By Emily Rich
How to measure company culture?
Measuring company culture is essential for understanding the processes of its internal and external processes. When you measure company culture and have a better understanding of how your culture influences employee experiences, you can take appropriate action to improve corporate culture and business success using different tools.
Take a look at the following three steps to understand workplace culture. Starting with employee feedback is a good indicator of employee health and the company's culture.
Employee surveys are designed to understand employee perceptions of how the job is done and of the company, to find out how common behaviours affect people, and how employees regard the organization's mission and company culture. Once you collect that information, you can analyze the outcome.
However, surveys rely on employees giving honest feedback, which does not always happen in these situations.
HR/Workforce KPIs (Key Performance Indicators)
Monitoring HR KPIs is critical for understanding important changes in company culture, both positive and negative. The good news is that much of this information can easily be found in an HRIS system.
The KPIs include turnover rate, rate of absenteeism, and other key cultural shifts and actionable insights. A further important indicator is the EPS scores, which are available through the surveys listed below.
This measurement will show how much you're doing as a culture. Its most important example is based on behavior data that summarizes activities performed at work. ENPS falls under the Employees' Emotions category. It will provide indicators of the employee experience and insights into building strong connections and success.
No two workplace cultures are the same
It is impossible to define each organization's culture by just using some generic words, and other organizations will have a very different company culture. A company that excels in describing a culture that reflects the experience it wants for people is important since this helps new hires understand the company and whether it would be a good cultural fit for them. Therefore, understanding and defining company culture should be prioritised by hiring managers to attract top talent.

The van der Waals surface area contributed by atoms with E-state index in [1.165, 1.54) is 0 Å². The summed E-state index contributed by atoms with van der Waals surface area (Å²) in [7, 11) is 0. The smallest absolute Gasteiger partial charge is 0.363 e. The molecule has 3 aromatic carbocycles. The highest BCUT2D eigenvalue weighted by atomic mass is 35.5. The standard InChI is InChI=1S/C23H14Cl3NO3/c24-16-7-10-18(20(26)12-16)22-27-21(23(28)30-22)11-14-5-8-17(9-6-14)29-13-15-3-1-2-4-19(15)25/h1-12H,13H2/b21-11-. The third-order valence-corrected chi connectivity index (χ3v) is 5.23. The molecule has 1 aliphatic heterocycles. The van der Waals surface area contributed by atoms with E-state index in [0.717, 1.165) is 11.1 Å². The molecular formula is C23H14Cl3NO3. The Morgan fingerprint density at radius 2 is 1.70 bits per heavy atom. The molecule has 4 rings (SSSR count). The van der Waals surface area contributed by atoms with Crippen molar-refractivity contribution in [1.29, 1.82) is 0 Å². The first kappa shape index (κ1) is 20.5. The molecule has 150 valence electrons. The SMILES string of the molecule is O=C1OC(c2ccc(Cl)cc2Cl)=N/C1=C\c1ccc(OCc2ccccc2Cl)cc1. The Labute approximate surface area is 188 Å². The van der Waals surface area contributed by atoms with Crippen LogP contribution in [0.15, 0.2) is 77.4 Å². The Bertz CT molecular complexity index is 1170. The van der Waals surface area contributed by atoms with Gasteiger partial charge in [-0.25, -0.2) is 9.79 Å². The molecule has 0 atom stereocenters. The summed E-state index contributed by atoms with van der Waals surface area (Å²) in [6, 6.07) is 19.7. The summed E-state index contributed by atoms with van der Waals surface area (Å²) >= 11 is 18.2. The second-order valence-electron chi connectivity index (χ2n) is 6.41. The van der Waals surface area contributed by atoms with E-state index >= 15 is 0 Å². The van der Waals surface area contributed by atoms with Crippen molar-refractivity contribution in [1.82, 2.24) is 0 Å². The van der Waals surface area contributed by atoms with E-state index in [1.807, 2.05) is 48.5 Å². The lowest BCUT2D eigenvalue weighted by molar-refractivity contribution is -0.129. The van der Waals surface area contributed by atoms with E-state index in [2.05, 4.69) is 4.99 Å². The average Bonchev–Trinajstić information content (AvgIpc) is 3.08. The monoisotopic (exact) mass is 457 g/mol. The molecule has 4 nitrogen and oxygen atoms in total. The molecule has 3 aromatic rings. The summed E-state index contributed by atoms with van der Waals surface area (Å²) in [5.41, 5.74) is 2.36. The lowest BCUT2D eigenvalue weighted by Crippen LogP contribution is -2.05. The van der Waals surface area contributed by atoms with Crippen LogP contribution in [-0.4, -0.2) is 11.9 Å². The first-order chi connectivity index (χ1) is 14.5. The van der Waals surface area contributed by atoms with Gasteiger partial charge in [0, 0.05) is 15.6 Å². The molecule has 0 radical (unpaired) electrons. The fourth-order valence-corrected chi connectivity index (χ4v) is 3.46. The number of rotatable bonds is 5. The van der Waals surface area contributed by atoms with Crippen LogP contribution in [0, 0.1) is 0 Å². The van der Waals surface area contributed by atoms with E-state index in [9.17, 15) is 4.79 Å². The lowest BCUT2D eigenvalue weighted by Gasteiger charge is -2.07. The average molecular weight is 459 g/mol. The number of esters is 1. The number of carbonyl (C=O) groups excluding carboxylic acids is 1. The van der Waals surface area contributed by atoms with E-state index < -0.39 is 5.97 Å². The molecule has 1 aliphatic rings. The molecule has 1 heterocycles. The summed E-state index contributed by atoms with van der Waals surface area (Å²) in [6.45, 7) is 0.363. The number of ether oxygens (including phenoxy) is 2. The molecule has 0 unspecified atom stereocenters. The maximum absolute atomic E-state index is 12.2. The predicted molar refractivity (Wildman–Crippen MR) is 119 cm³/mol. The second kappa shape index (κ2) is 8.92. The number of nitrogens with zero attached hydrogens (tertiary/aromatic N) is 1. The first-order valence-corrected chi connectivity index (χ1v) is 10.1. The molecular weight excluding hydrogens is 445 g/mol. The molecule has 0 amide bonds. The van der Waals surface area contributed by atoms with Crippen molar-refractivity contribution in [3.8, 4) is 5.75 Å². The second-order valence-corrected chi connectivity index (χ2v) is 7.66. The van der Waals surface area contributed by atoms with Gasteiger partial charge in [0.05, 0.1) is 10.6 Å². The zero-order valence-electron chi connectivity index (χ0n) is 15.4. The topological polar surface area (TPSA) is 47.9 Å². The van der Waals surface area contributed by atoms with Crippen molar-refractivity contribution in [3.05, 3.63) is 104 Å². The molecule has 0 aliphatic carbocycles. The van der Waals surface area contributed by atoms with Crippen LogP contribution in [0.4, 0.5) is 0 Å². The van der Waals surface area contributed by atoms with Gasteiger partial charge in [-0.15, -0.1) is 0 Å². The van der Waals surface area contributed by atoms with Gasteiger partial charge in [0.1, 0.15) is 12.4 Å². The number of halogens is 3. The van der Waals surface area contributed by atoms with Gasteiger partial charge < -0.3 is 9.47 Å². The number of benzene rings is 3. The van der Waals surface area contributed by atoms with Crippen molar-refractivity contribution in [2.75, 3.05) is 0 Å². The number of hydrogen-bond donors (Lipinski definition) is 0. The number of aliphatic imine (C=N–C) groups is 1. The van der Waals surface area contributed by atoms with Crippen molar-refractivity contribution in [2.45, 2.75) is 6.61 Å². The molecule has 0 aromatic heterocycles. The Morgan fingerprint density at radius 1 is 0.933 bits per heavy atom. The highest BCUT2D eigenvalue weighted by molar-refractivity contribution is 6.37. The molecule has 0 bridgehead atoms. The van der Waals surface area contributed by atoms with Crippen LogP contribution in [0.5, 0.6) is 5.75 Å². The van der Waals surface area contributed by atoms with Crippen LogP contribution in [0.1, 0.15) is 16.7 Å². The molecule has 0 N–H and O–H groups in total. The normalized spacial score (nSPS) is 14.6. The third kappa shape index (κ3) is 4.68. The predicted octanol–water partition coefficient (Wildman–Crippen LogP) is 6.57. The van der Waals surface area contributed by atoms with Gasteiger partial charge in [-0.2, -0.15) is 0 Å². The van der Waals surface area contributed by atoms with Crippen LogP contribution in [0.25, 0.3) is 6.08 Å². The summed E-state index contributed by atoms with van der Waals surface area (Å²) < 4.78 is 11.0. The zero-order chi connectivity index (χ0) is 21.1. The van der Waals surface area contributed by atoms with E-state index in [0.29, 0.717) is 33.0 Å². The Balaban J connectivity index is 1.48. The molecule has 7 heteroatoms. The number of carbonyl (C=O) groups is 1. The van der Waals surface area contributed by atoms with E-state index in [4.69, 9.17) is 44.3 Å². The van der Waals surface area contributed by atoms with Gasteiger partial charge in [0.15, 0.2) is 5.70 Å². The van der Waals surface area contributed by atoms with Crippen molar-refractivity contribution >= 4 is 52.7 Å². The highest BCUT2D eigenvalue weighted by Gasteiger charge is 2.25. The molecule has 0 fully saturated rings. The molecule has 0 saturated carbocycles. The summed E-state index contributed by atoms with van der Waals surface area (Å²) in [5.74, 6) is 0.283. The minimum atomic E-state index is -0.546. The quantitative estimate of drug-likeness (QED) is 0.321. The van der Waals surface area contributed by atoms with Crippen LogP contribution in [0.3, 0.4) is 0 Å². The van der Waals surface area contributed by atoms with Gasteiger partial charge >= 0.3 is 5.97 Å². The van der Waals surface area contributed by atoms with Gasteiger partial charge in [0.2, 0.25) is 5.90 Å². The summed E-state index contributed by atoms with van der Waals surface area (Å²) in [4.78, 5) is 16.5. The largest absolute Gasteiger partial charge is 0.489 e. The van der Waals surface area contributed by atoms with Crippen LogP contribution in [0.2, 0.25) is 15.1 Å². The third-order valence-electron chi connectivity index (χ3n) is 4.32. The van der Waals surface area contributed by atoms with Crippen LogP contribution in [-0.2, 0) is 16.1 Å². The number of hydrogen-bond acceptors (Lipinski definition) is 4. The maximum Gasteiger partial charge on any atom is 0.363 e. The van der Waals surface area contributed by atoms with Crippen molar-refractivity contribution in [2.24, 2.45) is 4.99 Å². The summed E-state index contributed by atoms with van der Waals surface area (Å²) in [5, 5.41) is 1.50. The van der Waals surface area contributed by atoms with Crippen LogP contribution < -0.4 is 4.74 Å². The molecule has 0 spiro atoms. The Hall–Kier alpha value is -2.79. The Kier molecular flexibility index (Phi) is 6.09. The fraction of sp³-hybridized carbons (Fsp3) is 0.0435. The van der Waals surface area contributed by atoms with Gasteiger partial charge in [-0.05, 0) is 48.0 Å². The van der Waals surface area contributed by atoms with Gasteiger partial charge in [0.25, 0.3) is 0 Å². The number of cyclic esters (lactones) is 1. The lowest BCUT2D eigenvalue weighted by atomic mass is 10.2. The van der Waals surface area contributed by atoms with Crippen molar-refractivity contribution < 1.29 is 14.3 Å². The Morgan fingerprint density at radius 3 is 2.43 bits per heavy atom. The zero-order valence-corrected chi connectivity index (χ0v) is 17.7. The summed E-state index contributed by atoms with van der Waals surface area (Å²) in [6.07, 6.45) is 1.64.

What to measure in your workplace culture?
For a successful workplace, leaders need to focus on employee involvement and employee engagement. Company culture can affect employee engagement negatively, and therefore measuring company culture metrics is an important example of how if your culture strategy focuses on employee engagement, then company culture can easily and quickly be measured. This is a lot more tangible. For assessing company culture or engagement, utilising tools to collect data over a cross section of the company helps to identify common themes in culture data and can be used as a diagnostic tool to identify flight risk of employees. ELEFense can be used for cultural measurement across the entire organization to identify a toxic culture in an ongoing process.
Using software such as ELEFense is more effective than focus groups as many focus groups do not research the correct criteria for understanding company culture, and a focus group requires effort.